Unfortunately, many conservatives have embraced this sort of binary thinking: If it angers the Left, it must be virtuous. Undoubtedly, that’s a crude shorthand for political thinking. It means you never have to check the ideas of the speaker, you merely have to check how people respond to him.
That’s dangerous. It leads to supporting bad policies and bad men. The enemy of your enemy isn’t always your friend. Sometimes he’s your enemy. Sometimes he’s just a dude sitting there minding his own business.
You don’t have enough information to know.
The logic of “if he melts snowflakes, he’s one of us” actually hands power to the Left, by allowing leftists to define conservatives’ friends. It gets to choose whom we support. This isn’t speculative. It happened during the 2016 primaries, when the media attacked Trump incessantly, driving Republicans into his outstretched arms. The media’s obvious hatred for Trump was one of the chief arguments for Trump from his advocates: If, as his detractors claimed, he wasn’t conservative, then why would the leftist media hate him so much?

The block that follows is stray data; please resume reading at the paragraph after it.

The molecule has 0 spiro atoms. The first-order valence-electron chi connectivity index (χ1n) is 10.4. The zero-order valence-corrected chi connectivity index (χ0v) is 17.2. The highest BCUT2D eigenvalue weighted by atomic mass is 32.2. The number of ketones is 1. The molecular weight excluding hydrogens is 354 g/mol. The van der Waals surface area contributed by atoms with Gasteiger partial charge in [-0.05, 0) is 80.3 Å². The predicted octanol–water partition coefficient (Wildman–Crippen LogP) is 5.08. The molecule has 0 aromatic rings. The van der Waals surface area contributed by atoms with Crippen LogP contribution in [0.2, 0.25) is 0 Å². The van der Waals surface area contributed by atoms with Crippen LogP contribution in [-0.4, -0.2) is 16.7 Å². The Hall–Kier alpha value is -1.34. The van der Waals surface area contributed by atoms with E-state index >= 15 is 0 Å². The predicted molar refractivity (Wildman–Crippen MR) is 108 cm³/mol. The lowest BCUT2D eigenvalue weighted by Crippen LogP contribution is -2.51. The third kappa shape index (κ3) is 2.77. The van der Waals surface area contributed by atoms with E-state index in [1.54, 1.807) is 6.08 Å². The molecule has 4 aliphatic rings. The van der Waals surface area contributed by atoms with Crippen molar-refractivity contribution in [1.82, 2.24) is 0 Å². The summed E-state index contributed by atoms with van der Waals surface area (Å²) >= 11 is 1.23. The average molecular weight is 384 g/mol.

And yes, many of Trump’s policies are bad, and he is in many ways a bad man. I’m glad she lost, but I don’t have to be glad he won, and because I was never a supporter, I don’t have to reflexively defend everything he does, though I will in fact defend him when the attack is unfair.
Read the whole thing.
How Trump could create a Republican split. Or lovefest.
BTW, I’ve never predicted that the Senate would remove Trump. Just that, unlike her, it could.